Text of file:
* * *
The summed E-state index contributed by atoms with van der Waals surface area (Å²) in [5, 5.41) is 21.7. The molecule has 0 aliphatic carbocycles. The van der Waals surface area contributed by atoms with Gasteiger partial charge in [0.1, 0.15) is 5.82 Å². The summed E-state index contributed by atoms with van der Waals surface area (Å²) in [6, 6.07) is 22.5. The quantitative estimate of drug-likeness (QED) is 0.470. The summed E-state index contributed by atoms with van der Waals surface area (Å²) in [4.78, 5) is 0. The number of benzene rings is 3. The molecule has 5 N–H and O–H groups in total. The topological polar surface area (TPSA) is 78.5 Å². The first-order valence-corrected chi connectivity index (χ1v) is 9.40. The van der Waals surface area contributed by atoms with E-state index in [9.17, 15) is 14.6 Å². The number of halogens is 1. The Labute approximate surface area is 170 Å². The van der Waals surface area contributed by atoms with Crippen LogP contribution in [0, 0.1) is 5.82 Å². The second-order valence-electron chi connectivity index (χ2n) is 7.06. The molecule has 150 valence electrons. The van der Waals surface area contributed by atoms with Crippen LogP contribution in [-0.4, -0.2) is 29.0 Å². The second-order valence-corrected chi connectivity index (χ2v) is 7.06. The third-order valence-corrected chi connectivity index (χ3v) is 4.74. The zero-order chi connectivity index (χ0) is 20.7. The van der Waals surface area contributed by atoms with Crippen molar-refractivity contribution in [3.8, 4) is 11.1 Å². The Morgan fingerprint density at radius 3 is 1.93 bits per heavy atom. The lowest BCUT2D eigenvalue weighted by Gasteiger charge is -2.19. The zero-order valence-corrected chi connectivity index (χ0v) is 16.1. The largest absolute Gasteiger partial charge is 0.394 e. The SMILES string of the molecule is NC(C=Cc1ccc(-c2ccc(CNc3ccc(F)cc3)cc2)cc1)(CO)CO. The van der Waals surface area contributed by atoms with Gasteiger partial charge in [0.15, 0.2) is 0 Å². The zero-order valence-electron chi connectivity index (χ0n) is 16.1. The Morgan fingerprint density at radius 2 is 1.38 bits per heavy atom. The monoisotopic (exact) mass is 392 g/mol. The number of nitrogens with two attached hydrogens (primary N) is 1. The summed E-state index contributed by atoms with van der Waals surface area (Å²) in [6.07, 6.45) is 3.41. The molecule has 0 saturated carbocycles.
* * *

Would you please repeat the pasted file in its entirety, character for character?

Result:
The summed E-state index contributed by atoms with van der Waals surface area (Å²) in [5, 5.41) is 21.7. The molecule has 0 aliphatic carbocycles. The van der Waals surface area contributed by atoms with Gasteiger partial charge in [0.1, 0.15) is 5.82 Å². The summed E-state index contributed by atoms with van der Waals surface area (Å²) in [6, 6.07) is 22.5. The quantitative estimate of drug-likeness (QED) is 0.470. The summed E-state index contributed by atoms with van der Waals surface area (Å²) in [4.78, 5) is 0. The number of benzene rings is 3. The molecule has 5 N–H and O–H groups in total. The topological polar surface area (TPSA) is 78.5 Å². The first-order valence-corrected chi connectivity index (χ1v) is 9.40. The van der Waals surface area contributed by atoms with E-state index in [9.17, 15) is 14.6 Å². The number of halogens is 1. The Labute approximate surface area is 170 Å². The van der Waals surface area contributed by atoms with Crippen LogP contribution in [0, 0.1) is 5.82 Å². The second-order valence-electron chi connectivity index (χ2n) is 7.06. The molecule has 150 valence electrons. The van der Waals surface area contributed by atoms with Crippen LogP contribution in [-0.4, -0.2) is 29.0 Å². The second-order valence-corrected chi connectivity index (χ2v) is 7.06. The third-order valence-corrected chi connectivity index (χ3v) is 4.74. The zero-order chi connectivity index (χ0) is 20.7. The van der Waals surface area contributed by atoms with Crippen molar-refractivity contribution in [3.8, 4) is 11.1 Å². The Morgan fingerprint density at radius 3 is 1.93 bits per heavy atom. The lowest BCUT2D eigenvalue weighted by Gasteiger charge is -2.19. The zero-order valence-corrected chi connectivity index (χ0v) is 16.1. The largest absolute Gasteiger partial charge is 0.394 e. The SMILES string of the molecule is NC(C=Cc1ccc(-c2ccc(CNc3ccc(F)cc3)cc2)cc1)(CO)CO. The van der Waals surface area contributed by atoms with Gasteiger partial charge in [0.15, 0.2) is 0 Å². The zero-order valence-electron chi connectivity index (χ0n) is 16.1. The Morgan fingerprint density at radius 2 is 1.38 bits per heavy atom. The monoisotopic (exact) mass is 392 g/mol. The number of nitrogens with two attached hydrogens (primary N) is 1. The summed E-state index contributed by atoms with van der Waals surface area (Å²) in [6.07, 6.45) is 3.41. The molecule has 0 saturated carbocycles.